Skip Navigation
Court Case Tracker

Davis v. Federal Election Commission

This case challenges a provision of the Bipartisan Campaign Reform Act of 2002 (BCRA) known as the Millionaire’s Amendment that raises the limits on contributions to congressional candidates if their opponent spends above a threshold amount of $350,000 of personal funds on his or her campaign.

Published: August 13, 2008

This case chal­lenges a provi­sion of the Bipar­tisan Campaign Reform Act of 2002 (BCRA) known as the Million­aires’ Amend­ment that raises the limits on contri­bu­tions to congres­sional candid­ates if their oppon­ent spends above a threshold amount of $350,000 of personal funds on his or her campaign.  The provi­sion relaxes the limits on polit­ical party spend­ing in coordin­a­tion with a candid­ate whose oppon­ent is self-financed.  Congress enacted the Million­aires’ Amend­ment to address the concern that candid­ates of modest means cannot effect­ively compete in increas­ingly expens­ive federal elec­tions. 

Jack Davis, a million­aire Demo­cratic candid­ate who ran two self-financed campaigns for the House of Repres­ent­at­ives in upstate New York, chal­lenged the so-called Million­aires’ Amend­ment.  Davis claims that the Million­aires’ Amend­ment viol­ates the First Amend­ment because it burdens his speech and deters self-finan­cing candid­ates from running for Congress by confer­ring bene­fits on their oppon­ents.  

Davis vs. FEC was first filed in the fall of 2006 and was being appealed to the Supreme Court after a three-panel federal judge upheld the Million­aires’ Amend­ment.

On March 26th, 2008, the Bren­nan Center along with Campaign Legal Center, Demo­cracy 21, Public Citizen Litig­a­tion Group and others submit­ted an amicus curiae brief in support of the FEC.  The Center’s amicus brief may be found here.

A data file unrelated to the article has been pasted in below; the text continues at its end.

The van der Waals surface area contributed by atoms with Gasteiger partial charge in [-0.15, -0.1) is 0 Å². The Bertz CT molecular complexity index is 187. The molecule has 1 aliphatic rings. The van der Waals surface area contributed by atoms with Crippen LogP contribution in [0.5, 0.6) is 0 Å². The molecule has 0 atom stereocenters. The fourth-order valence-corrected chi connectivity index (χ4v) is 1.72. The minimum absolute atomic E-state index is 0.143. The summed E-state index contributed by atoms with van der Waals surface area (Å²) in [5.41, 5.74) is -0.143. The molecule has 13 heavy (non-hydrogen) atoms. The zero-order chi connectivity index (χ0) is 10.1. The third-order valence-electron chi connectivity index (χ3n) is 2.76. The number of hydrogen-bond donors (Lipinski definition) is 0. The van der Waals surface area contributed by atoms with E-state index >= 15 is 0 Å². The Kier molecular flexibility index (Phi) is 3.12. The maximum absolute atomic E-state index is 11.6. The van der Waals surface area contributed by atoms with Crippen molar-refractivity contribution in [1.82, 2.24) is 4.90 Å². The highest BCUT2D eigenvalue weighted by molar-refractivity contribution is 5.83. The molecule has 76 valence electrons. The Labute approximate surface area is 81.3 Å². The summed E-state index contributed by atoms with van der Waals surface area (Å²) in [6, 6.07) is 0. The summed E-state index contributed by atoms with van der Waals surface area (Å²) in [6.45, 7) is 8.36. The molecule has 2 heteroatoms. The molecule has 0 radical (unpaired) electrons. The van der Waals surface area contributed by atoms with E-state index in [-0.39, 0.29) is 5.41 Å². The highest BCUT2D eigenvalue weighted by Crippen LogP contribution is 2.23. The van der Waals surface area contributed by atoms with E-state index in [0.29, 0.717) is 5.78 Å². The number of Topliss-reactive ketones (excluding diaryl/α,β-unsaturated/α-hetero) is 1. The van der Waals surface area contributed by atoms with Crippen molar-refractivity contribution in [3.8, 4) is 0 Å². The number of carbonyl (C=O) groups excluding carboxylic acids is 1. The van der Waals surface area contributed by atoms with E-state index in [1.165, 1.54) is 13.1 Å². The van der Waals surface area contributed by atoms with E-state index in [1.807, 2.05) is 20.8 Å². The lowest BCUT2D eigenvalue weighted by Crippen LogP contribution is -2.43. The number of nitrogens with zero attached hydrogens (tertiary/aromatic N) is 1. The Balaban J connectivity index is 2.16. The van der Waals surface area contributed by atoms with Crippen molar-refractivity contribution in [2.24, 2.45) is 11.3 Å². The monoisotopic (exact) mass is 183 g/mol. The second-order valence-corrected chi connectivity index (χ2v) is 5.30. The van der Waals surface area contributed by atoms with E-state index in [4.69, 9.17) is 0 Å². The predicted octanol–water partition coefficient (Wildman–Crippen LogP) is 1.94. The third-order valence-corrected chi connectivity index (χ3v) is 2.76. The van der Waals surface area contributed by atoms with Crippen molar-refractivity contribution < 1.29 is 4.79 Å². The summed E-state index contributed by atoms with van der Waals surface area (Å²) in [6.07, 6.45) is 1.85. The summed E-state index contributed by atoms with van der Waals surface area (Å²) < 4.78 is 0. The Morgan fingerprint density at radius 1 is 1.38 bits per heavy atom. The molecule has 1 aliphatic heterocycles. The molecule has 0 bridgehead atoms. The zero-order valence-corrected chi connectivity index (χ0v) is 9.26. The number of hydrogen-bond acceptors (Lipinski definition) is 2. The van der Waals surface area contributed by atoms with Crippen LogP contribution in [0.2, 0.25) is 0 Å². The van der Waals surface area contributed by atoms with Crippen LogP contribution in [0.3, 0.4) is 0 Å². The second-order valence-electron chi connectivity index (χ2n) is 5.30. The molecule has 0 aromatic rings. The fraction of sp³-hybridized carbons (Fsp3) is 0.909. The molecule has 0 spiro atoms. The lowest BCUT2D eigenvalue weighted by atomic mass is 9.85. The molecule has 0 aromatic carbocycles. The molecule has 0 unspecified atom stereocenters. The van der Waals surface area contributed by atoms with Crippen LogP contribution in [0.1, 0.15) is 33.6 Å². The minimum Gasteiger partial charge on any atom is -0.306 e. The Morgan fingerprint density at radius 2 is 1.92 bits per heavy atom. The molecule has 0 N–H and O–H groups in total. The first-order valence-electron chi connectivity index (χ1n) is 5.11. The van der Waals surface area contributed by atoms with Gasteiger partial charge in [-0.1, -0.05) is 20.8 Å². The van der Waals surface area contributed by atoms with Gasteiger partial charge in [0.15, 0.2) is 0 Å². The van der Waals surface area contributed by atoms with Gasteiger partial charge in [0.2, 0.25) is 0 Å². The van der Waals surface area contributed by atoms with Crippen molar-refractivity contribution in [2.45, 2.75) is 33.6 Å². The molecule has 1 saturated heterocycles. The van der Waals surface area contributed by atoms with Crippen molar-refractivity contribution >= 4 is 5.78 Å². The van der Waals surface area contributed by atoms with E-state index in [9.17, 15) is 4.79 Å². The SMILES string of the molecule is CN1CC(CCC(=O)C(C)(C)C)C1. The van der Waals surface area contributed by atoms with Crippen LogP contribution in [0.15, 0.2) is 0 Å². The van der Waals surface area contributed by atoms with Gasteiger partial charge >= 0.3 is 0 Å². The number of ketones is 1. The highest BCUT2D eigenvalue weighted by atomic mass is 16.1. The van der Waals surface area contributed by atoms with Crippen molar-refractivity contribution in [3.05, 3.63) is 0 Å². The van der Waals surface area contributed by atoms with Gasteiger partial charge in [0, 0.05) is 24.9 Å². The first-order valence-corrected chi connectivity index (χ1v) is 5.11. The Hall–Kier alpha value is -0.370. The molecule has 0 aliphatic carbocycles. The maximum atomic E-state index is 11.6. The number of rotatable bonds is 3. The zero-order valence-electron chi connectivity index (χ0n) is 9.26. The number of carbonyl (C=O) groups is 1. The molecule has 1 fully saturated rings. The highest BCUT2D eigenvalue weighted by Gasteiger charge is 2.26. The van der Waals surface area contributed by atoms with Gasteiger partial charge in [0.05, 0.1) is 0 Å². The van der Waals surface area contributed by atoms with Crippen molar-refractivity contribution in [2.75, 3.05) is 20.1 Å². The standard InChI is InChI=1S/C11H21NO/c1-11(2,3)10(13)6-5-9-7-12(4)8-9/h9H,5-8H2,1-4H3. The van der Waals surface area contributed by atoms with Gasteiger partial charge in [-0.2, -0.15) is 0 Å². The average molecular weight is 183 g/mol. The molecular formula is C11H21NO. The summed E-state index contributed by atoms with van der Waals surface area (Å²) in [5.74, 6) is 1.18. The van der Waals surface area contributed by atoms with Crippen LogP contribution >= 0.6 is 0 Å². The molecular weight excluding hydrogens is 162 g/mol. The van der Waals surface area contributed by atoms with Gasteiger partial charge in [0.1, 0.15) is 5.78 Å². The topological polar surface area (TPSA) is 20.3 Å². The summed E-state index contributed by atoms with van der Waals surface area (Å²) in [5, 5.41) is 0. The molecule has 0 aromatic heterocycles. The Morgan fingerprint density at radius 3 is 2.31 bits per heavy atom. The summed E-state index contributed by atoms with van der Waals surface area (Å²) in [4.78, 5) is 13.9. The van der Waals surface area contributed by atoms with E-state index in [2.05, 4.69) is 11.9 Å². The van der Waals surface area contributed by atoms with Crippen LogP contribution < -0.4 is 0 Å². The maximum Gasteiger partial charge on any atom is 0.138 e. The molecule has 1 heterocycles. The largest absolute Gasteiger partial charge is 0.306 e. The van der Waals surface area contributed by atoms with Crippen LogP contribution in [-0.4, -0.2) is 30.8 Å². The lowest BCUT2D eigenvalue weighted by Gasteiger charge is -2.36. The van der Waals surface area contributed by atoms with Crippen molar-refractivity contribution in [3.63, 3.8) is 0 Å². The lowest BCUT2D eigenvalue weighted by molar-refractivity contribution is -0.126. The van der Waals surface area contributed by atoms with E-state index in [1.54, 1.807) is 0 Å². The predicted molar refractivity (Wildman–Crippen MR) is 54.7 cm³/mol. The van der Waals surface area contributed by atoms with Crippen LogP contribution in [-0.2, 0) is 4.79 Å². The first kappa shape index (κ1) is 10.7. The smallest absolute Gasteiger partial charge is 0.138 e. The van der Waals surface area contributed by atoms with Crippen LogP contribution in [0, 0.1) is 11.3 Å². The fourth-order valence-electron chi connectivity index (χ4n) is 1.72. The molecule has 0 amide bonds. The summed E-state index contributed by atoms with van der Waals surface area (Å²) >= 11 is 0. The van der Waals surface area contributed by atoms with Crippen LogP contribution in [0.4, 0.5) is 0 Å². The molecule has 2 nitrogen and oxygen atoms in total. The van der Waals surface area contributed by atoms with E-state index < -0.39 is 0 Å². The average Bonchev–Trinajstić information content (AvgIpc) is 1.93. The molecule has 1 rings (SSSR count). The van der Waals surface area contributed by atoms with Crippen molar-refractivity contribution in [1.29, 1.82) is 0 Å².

The Bren­nan Center’s amicus brief contends that the Million­aires’ Amend­ment places no restraints on candid­ates who choose to self-finance their polit­ical campaigns.  Instead of setting a ceil­ing on the expendit­ures a wealthy candid­ate may make, the provi­sion simply relaxes certain contri­bu­tion expendit­ure limits that would other­wise apply to his or her oppon­ent.  In its brief­ing, the Bren­nan Center called on the high court to limit its ruling to the consti­tu­tion­al­ity of the Million­aires’ Amend­ment and avoid any broader conclu­sions.  

On June 26th, 2008, the Supreme Court made a decision, strik­ing down the federal Million­aire’s Amend­ment by a vote of five to four in an opin­ion writ­ten by Justice Samuel Alito. The Court’s analysis relied on two main focuses: that there was an asym­met­rical burden on speech because the Million­aire’s Amend­ment caused candid­ates in the same elec­tion to be bound by two differ­ent sets of rules, and that there was no compel­ling state interest, as the relaxed limits on spend­ing would not prevent corrup­tion, or the appear­ance of corrup­tion. The court did cite Buckley v. Valeo in its support for public finance systems. The Bren­nan Center has produced a one-page summary of the distinc­tions between the Court’s decision in Davis and the consti­tu­tion­al­ity of public fund­ing systems.